Despite the job market’s uncertainties and unpredictability, most experts say noncompetition and nondisclosure agreements are becoming increasingly common. Why? As the economy becomes more technology-oriented, employers are more concerned about preventing the technical and intellectual property they’ve developed from being copied by others.
Rick Levi, a partner in the Midwestern law firm of Earnest, Foster, Eder and Levi, says 75 percent of the businesses he represents in acquisitions, especially those that have local or regional market penetration, expect sellers and employees to sign noncompete agreements. “That’s increasingly an important part of the negotiation,” he says. “Nobody wants a former owner or employee opening the same type of business across the street.”
The Difference Between the Two Agreements
A noncompetition agreement means you agree not to directly compete with your former employer for a reasonable length of time and within reasonable geographic limits. In other words, you’d violate a noncompete agreement if you took a job at the only widget manufacturer in your state, learned all you could while there, quit and then tried to start your own widget company across the street.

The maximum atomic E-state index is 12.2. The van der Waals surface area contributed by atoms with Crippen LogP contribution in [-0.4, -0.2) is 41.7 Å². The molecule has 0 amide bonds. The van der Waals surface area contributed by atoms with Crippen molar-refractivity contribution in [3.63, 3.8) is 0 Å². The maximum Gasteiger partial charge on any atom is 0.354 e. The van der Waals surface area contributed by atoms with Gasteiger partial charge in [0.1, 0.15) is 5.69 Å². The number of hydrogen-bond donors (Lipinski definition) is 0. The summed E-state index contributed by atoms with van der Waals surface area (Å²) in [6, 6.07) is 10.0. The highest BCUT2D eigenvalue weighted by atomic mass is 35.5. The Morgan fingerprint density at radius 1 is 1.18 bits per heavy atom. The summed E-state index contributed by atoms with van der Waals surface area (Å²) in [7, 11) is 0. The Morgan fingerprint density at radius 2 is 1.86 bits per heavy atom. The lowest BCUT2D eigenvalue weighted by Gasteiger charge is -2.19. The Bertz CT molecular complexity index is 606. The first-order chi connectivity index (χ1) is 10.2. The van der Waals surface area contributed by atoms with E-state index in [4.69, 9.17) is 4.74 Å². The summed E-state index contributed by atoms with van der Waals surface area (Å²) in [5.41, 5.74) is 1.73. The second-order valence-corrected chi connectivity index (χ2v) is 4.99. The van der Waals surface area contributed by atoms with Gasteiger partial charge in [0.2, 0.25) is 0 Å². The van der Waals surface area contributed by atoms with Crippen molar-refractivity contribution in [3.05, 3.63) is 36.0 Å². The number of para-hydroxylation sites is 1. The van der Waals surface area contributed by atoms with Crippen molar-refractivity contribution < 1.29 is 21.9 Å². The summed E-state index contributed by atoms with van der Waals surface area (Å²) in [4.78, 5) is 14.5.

A nondisclosure agreement means you agree not to disclose things the company may consider to be proprietary or confidential, such as information about new products, technology, business plans, financial information, models, sketches and so forth. It doesn’t mean you can’t work for a competitor; it simply means you can’t use proprietary or confidential information you learned or obtained from the former employer with a new employer.
To Sign or Not to Sign
Job seekers are more likely than those currently employed to be asked to sign noncompete or nondisclosure agreements. Whether you should sign the agreement depends on how badly you want or need the job. Once it’s signed, you’re bound by its terms if you leave the company for any reason.